Ross Stevens

Left: Ross Stevens. Center: His home constructed out of shipping containers. Right: Children's TV designed with Philippe Starck, 1993


Ross Stevens is an industrial design icon and design futurist. He has worked with many of the world’s leading product designers, including Philippe Starck, and high end audio brands including B&W, Perreaux and Plinius.

Ross co-founded Design Led Futures whose customers have been Fisher & Paykel (twice), Methven, Nike, Vodafone, Weta Workshop and Wellington City Council. Visit Design Led Futures website

He co-founded and is design director for PureAudio (2009), which involves hand building high-end audio products for people who love music.  As design director for Plinius (audible technology), he was responsible for the industrial design of the now iconic Plinius curved range of products which were introduced to the world market in 2002.

Ross dedicates his life to design, working across diverse fields including ‘amateur architecture’ (i.e. for love not money) and future studies with students exploring ideas that extend 80 years in the future.  He is senior lecturer on complex 3D digital form at Victoria University School of Design in Wellington, New Zealand.

In his youth, Ross spent much of his time working with and inspired by semi-retired engineer Peter Munro. This fueled his interest in ‘how the world is made’. This interest grew and extended into designing mass produced product, some reproduced millions of times, in collaboration with incredibly creative people, including Philippe Starck.  As co-designer of the Fisher & Paykel Smart Drive washing machine, between 1987-1991, Ross has been integral to the evolution of innovative industrial design solutions in New Zealand and world-wide. He sees his products go from dreams, to production, to sale, to use, then inevitably to disposal.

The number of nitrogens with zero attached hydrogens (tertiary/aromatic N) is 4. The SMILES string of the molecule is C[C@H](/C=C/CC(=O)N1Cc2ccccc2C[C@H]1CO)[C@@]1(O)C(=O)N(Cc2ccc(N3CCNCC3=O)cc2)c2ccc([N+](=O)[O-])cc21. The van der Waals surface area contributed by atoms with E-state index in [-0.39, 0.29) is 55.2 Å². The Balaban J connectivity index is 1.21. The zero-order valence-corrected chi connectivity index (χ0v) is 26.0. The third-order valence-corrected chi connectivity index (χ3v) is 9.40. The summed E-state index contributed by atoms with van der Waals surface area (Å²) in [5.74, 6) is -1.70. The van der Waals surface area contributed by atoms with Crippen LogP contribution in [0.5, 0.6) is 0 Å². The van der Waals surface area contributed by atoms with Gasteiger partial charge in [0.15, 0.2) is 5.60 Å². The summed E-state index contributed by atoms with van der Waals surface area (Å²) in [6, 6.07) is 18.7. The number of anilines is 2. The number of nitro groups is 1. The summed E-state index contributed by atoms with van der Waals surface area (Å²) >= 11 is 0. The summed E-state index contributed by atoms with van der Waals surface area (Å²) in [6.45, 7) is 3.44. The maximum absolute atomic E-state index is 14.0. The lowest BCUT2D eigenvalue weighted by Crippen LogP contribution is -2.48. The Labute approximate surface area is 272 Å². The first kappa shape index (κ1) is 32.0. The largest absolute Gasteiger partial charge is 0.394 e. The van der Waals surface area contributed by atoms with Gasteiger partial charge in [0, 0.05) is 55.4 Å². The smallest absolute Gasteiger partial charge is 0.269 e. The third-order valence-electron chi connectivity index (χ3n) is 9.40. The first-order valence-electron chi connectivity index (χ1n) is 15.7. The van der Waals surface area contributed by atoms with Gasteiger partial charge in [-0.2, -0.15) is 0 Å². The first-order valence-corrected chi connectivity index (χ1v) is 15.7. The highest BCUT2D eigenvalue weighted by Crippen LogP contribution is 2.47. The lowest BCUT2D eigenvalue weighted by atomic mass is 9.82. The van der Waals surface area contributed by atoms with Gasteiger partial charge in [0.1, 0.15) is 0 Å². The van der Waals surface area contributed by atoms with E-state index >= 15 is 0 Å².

Ross designed and built his own home from a wall of shipping containers, built against a hill in Wellington, New Zealand. His home uses the spaces between the containers and the hill to expand its living space beyond the limiting dimensions of a standard ISO box. The house to the right was an amateur architecture project using disgarded industrial products, 2001-2007.

     Images from top left: PureAudio’s Power Amplifier designed with Gary Morrison, 2010. 4D research exploring time and wear in electronic product. Jamie Mayne’s project BeingHuman biologically merged digital intelligence with the human body. A study into the trends of biotechnology and nanotechnology resulted in a second skin that would mediate between people (when they are spending long periods of time online) and the physical environment (e.g. providing warmth, protection and architecture).

Amatuer achitcture using disgarded industrial products 2001-2007

A glimpse of the future. Ross’ next creative project will be 3D printing new horns for Poppy the goat.

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